April 3, 1942, the said will was admitted to probate in the Probate Court of Canyon County, Idaho, as the last will and testament of the said Bruce Dickey, deceased, and thereupon the said Frederick Bruce Dickey, named by the deceased and appointed by the court, executor, duly qualified as the executor of said last will and testament, and entered upon the discharge of his duties.
May 19, 1942, Frederick Bruce Dickey, executor of the last will and testament of Bruce Dickey, deceased, filed a complaint against defendants and respondents Robert E. Clarke and Bruce Robert Dickey (Bruce R. Clarke and Bruce Robert Dickey being one and the same person), a minor, in the District Court in and for Canyon County, to quiet title to the property described in the deed executed by Bruce Dickey to Robert E. Clarke and Bruce Robert Clarke, as above stated.
June 6, 1942, defendants and respondents answered the executor's complaint and also filed a cross-complaint. By their cross-complaint defendants and respondents sought to quiet title in themselves to the tract of land described in the said deed executed by Bruce Dickey March 10, 1942.
July 28, 1942, plaintiff and appellant, Frederick Bruce Dickey, filed an answer to said cross-complaint. His answer to the cross-complaint, among other things, alleged that: "the said Bruce Dickey was in ailing and failing health and continued to be in ill and ailing and failing health, and to grow gradually weaker mentally and physically until the date of his death, as aforesaid; that by reason of the depletion and growing and increasing disability of his mind and body, the said Bruce Dickey from shortly before the said Robert E. Clarke took up his residence with the said Bruce Dickey as aforesaid, was subjected to the will and desires of the said Robert E. Clarke, and relied upon the advice and direction of the said Robert E. Clarke in and about his business affairs; * * * that if said deed was executed or delivered by the said Bruce Dickey, as alleged and set out in the cross complaint on file herein, it was so executed and delivered without consideration or desire or understanding on the part of the said Bruce Dickey, and at the direction, suggestion, and undue and fraudulent influence of the said Robert E. Clarke, and without any understanding or comprehension thereof or as to the contents thereof, by the said Bruce Dickey."
November 13, 1942, the main suit and cross suit were tried before the court sitting without a jury. December 30, 1942, findings of fact and conclusions of law were made and filed and a decree entered thereon in favor of defendants and respondents and against plaintiff and appellant. The appeal to this court is from the decree.
Appellant concedes the deceased executed and acknowledged and then delivered to respondent, Robert E. Clarke, a deed to the 120 acre tract in controversy, but, and as alleged in his answer to respondents' cross-complaint, contends the deceased was physically and mentally weak; that a confidential relation existed between Clarke and deceased; that he did not understand the nature and extent of his act and deed; that the deceased was subject to the will and desire of respondent, Robert E. Clarke, that the deceased was induced to execute and deliver the deed by the exercise of undue influence on the part of respondent, Robert E. Clarke; that the deceased executed and delivered the deed at the request and direction of respondent, Robert E. Clarke and, therefore, that the execution and delivery of the deed was not the free and voluntary act of the deceased.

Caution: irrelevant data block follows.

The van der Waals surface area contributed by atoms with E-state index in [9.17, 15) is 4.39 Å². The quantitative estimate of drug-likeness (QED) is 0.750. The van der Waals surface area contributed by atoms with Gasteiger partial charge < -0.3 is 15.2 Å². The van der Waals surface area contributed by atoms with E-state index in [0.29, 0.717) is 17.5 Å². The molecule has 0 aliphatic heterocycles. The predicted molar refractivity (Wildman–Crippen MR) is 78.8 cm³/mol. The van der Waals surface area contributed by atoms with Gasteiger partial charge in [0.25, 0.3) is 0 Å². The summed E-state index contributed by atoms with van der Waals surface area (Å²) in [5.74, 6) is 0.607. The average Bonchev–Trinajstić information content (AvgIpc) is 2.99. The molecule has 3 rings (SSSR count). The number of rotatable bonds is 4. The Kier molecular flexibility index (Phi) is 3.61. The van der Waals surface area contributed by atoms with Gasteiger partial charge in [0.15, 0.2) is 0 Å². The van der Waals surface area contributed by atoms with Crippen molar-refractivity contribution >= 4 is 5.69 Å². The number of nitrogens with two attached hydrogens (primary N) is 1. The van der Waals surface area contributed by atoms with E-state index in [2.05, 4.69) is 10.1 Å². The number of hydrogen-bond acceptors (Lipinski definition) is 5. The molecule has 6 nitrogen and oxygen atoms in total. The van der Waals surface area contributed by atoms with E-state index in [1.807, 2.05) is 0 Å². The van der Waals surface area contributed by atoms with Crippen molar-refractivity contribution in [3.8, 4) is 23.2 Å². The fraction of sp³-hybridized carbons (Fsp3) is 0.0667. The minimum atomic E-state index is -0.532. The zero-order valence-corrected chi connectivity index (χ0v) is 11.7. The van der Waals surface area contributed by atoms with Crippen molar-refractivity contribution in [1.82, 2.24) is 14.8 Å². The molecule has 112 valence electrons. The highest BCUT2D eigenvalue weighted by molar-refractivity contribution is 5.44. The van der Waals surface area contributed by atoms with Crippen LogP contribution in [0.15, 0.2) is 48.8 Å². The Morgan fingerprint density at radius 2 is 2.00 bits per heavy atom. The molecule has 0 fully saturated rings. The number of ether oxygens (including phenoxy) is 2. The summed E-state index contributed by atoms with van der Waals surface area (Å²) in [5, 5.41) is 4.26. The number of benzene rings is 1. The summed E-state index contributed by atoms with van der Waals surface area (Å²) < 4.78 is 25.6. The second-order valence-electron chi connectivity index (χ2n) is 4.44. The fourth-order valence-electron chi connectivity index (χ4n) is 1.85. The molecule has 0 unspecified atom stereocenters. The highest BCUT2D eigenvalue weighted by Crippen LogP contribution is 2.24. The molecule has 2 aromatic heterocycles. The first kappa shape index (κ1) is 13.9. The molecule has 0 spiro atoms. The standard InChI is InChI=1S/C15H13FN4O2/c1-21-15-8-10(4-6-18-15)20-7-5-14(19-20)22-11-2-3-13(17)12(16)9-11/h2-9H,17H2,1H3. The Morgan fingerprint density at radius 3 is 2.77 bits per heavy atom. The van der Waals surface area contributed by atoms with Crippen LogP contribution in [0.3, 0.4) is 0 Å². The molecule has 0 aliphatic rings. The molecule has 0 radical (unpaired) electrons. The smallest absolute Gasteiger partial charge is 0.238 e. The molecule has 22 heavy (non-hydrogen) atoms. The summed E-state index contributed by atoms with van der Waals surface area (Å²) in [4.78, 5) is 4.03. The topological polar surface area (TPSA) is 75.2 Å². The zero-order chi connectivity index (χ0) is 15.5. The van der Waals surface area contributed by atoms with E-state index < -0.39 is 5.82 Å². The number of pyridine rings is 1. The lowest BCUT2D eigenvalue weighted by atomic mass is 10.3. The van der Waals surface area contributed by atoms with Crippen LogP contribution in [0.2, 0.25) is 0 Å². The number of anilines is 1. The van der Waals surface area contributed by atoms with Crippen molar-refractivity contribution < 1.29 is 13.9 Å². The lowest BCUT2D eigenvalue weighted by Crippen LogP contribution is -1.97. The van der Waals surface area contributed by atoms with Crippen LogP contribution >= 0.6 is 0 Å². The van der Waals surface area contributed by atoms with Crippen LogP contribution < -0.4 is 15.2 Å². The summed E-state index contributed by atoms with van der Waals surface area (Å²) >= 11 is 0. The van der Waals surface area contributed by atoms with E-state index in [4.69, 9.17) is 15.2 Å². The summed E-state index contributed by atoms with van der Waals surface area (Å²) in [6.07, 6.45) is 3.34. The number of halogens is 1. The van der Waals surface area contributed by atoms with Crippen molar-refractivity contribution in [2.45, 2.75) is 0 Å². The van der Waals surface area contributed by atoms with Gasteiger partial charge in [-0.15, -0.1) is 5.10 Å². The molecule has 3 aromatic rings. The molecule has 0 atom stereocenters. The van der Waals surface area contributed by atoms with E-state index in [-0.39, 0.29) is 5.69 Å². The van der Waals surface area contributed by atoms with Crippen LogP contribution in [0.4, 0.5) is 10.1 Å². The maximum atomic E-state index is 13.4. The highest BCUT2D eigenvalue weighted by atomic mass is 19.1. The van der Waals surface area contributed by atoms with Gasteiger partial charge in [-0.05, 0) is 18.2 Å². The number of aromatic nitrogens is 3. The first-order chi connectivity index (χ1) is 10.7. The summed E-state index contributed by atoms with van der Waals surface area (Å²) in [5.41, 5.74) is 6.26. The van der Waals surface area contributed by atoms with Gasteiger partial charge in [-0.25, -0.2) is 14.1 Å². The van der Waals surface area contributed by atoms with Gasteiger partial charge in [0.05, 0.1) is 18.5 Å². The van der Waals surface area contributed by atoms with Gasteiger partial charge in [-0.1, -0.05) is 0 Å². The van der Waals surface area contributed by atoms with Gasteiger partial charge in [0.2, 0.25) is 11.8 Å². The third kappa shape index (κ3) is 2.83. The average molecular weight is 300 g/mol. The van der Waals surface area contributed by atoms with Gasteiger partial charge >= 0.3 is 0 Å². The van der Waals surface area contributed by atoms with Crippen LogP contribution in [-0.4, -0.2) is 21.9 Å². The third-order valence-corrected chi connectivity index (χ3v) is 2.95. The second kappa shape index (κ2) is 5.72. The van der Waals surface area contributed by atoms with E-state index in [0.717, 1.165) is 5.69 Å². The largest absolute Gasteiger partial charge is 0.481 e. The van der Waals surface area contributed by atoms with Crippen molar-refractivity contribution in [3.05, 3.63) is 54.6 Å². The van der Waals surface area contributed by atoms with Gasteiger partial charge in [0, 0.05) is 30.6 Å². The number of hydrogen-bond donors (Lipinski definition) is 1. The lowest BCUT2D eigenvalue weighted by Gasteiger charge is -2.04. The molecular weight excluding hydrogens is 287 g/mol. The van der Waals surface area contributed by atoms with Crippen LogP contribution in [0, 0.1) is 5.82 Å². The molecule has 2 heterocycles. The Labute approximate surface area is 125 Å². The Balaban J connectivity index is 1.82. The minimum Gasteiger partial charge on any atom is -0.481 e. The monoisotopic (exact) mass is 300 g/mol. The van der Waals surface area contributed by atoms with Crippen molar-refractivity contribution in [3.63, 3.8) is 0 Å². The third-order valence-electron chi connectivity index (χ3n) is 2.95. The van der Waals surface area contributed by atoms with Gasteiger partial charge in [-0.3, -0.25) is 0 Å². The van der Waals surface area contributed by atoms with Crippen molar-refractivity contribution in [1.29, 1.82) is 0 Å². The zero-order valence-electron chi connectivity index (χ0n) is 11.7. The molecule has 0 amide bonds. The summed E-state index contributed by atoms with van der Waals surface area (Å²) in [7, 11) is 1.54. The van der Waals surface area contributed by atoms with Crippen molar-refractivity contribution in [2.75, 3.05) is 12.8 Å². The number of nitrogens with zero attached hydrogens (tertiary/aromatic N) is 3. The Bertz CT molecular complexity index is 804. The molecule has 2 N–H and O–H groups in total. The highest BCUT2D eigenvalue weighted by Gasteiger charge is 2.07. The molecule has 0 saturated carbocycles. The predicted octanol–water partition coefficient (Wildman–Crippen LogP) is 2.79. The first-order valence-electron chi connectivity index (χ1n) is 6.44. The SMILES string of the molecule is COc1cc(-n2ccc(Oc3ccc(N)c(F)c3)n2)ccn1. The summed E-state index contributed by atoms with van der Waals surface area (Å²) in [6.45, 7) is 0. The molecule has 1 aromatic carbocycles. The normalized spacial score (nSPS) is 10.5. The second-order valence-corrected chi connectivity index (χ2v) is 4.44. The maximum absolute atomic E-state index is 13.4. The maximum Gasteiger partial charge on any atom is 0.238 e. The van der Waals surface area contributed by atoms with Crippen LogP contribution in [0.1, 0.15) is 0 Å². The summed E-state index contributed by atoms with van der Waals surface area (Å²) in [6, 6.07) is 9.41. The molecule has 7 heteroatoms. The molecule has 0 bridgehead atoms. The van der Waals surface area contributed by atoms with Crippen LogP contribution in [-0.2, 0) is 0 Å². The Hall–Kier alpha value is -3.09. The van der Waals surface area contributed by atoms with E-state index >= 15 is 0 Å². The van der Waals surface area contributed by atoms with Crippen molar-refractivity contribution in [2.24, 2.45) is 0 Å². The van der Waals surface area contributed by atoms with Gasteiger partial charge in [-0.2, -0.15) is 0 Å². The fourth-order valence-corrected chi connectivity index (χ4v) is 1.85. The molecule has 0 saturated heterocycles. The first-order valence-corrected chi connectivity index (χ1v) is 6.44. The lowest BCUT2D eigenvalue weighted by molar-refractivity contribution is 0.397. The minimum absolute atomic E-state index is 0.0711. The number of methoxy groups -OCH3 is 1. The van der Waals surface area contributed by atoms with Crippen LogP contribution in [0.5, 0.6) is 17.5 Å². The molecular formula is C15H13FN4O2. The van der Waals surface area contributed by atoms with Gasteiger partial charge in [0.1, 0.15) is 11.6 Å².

Touching these contentions the record discloses that respondent Robert E. Clarke drove the deceased to the Maxey service station at Caldwell where Maxey, at the request of the deceased, called attorney Griffiths by phone to arrange an appointment with that attorney; that pursuant to the appointment so made the deceased went to the office of this attorney; that at the request of the deceased Mr. Griffiths prepared the deed in question here and mailed it to the deceased; that said respondent drove the deceased to the office of the notary at the time the deceased acknowledged the execution of the deed; that said respondent drove the deceased to town at different times to negotiate for and purchase machinery; that the deceased was a very sick man and that he had all the symptoms that go with heart disease — shortness of breath and labored breathing; that the deceased had fainting spells; that he was forgetful; that he would ask a question and a few minutes later ask the same question over again; that the deceased would pay a milk bill and then go back in a few days and ask if he had paid it; that he would go to town to get things and then forget what he went for; that a Mr. Cranston went to the deceased to buy the farm in controversy and that the deceased stated he wanted $150.00 an acre and that "about that time Mr. Clarke came into the conversation and he said he and Mr. Dickey had made arrangements to farm it; that they were going to keep the farm and operate it; he had changed his mind about selling it;" that a couple of days after the execution and delivery of the deed the deceased and respondent, Robert E. Clarke, joined in the execution of a lease to a part of the property in question to one E.A. Wyatt; that respondent Robert E. Clarke was with deceased every day; that "Q. And were very attentive to him? A. We tried to be, yes. Q. Cooked for him? A. Yes"; that said respondent and deceased had a joint bank account; that "Q. As a matter of fact he (deceased) put the money in the bank and you (said respondent) would draw on his bank account? A. Yes. Q. It was his money? A. He deposited it, yes. Q. He went to the bank and made arrangements for you to draw on it? A. Yes, sir. Q. That was in the spring of 1942? A. Yes."